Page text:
EconPapers    
Economics at your fingertips  
 

Aid-Financed Public Investments and the Dutch Disease: Evidence from Tanzania

Emmanuel Asmah () and Jorgen Levin ()
Additional contact information
Jorgen Levin: Department of Business, Economics, Statistics and Informatics, Postal: Örebro University, Swedish Business School, SE - 701 82 ÖREBRO, Sweden

No 2008:3, Working Papers from Örebro University, School of Business

Abstract: In this paper we discuss the impact of scaling-up aid in Tanzania using an economy-wide dynamic CGE model. The major conclusions coming out from this work is that productivity effects matter. If additional aid and consequently increased public spending has a positive impact on productivity this would spur GDP growth and reduce the risk of an appreciating real exchange rate. In a way this resembles previous results in the aid-growth literature that aid has a positive impact on growth in a country with good economic policies assuming that good policies have a positive impact on productivity. Presenting various scenarios on the impact of additional aid a sustained GDP growth rate of around 7 percent would be possible to achieve in a modest scaling-up aid scenario without any significant changes in the real exchange rate.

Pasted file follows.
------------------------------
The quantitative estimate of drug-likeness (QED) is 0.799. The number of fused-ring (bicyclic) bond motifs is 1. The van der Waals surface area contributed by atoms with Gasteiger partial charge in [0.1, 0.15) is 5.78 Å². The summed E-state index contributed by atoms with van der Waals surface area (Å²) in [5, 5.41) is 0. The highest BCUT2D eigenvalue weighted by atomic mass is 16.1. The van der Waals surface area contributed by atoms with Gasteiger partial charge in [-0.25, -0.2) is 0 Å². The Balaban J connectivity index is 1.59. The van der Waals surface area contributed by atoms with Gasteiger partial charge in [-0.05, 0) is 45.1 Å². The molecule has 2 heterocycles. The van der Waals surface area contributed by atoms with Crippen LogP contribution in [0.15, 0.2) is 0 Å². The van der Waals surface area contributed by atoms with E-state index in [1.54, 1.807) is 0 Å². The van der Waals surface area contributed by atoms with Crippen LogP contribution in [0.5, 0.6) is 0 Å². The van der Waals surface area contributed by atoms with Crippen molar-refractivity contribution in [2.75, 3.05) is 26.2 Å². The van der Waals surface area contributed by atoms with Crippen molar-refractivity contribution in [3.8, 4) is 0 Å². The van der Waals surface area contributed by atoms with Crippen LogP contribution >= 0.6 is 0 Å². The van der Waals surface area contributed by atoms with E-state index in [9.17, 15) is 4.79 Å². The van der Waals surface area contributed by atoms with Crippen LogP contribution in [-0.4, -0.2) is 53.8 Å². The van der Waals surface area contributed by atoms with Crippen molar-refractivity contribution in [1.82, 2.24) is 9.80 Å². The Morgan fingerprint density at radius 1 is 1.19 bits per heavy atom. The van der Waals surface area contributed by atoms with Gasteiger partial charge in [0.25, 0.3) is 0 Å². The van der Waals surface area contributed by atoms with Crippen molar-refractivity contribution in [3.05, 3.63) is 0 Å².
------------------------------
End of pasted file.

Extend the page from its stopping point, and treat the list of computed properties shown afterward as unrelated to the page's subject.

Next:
Keywords: Aid:Dutch:Disease:Tanzania (search for similar items in EconPapers)
JEL-codes: F35 O11 O55 (search for similar items in EconPapers)
Pages: 34 pages
Date: 2008-05-14
New Economics Papers: this item is included in nep-afr and nep-dev
References: View references in EconPapers View complete reference list from CitEc
Citations: View citations in EconPapers (1)

Downloads: (external link)
https://www.oru.se/globalassets/oru-sv/institution ... rs2008/wp-3-2008.pdf (application/pdf)

Related works:
This item may be available elsewhere in EconPapers: Search for items with the same title.

Export reference: BibTeX RIS (EndNote, ProCite, RefMan) HTML/Text

Persistent link: https://EconPapers.repec.org/RePEc:hhs:oruesi:2008_003

Access Statistics for this paper

More papers in Working Papers from Örebro University, School of Business Örebro University School of Business, SE - 701 82 ÖREBRO, Sweden. Contact information at EDIRC.
Bibliographic data for series maintained by ().

 
Page updated 2024-07-09
Handle: RePEc:hhs:oruesi:2008_003